Ground Source Heat Pumps Project in Essex

In September 2012, the UK's leading renewable energy heating company Ice Energy Technologies embarked on a project to tackle fuel poverty in the Jaywick area of Clacton-on-Sea, statistically the most deprived area in the UK.

Unique features of the project were that it was fully funded with no cost to the client, the installations took place during the most challenging time of the year from a weather perspective and it will have truly life-changing consequences for the tenants, many of whom were living in fuel poverty.

Meeting the customer requirements
Ice Energy was tasked with upgrading existing housing stock which at the time had expensive and inefficient heating systems in place, and to replace these with a new efficient method of heating.

 

As part of the project which Ice Energy identified as being suitable for CESP funding, ground source heat pumps were specified as were upgrades to the properties such as new glazing in order to maximise the efficiency of the heat pumps.

Specifying the right solution
The decision to specify heat pumps was made after consultation with the original architects of the properties to ascertain the exact nature of heat loss within them.

Whilst the properties were in fact well insulated, there was significant heat loss via the windows coupled with the inefficient electric storage heater system.

The survey conducted by Ice Energy concluded that sufficient space was available for boreholes to be drilled in order to access the stored solar heat utilised by the ground source heat pumps which were specified.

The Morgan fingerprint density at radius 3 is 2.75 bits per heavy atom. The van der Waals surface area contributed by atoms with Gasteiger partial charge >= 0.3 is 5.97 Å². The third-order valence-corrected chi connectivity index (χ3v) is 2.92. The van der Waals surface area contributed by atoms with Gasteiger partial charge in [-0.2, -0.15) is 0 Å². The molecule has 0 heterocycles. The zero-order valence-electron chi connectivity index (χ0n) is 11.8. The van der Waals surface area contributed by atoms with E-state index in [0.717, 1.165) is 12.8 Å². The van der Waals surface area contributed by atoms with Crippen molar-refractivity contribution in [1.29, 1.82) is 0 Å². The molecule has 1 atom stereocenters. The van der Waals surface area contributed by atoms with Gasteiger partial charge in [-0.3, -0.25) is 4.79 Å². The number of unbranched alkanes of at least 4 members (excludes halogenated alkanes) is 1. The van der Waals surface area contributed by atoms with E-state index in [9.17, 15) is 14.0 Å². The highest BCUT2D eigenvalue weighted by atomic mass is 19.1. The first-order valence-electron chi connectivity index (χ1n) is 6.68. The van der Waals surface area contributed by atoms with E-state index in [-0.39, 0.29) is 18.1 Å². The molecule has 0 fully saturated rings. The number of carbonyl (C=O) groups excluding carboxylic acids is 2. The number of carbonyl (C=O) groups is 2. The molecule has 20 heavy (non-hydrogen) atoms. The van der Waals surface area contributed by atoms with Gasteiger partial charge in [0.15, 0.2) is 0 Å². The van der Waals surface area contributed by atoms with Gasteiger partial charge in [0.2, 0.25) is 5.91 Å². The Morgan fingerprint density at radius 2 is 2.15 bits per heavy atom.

Energy consumption and environmental impact issues
That nature of ground source heat pumps and the way they use renewable energy meant by default that Ice Energy were able to specify a solution which would not only be cost-effective for the tenants, they would also be good for the environment as heat pumps do not burn fossil fuels or emit harmful CO2 gasses.

System monitoring
As part of the project, 5 properties will have remote monitoring installed within them and wil be monitored for a minimum period of 12 months.

The purpose of monitoring these properties is to ensure that the energy usage is as predicted but also to recognise issues before they happen and to deal effectively with them for the benefit of both the tenants and the social housing provider. This will also reduce costs incurred for sending engineers on unnecessary call outs where problems are identified remotely enabling much-needed funds to be allocated elsewhere.

Installation - minimising the effect on tenants
As part of the project was to install completely new heating systems and double-glazed windows, there was inevitably some disruption for the tenants, particularly as work took place during the latter, colder end of the year.

However, Ice Energy installers worked diligently to ensure that the disruption was minimised as much as possible by working round the day to day activities of the tenants where they could.

Additionally, as the entire heating system was being replaced, interim heating was provided where necessary until the installation was complete.

It should be noted that the heat pumps themselves are stored in purpose-built external units supplied by Ice Energy and therefore no additional living space has been lost which would not have been the case had a traditional heating system been installed.

Tenant handover
handover packs have been distributed to tenants and include instructions on the new heating systems as well as a guide to getting the best available electricity tariffs to ensure their bills are minimised as much as possible.

Customer Satisfaction
The customer has been extremely pleased with the heating systems particularly as due to the nature of the CESP funding available at the time, they have been able to provide significant improvements to housing stock in the most deprived area of the UK at no cost.It is fair to say that without the ability of Ice Energy to secure this funding, it is unlikely that the improvements would have been able to proceed and tenants would still be facing the very real threat of fuel poverty.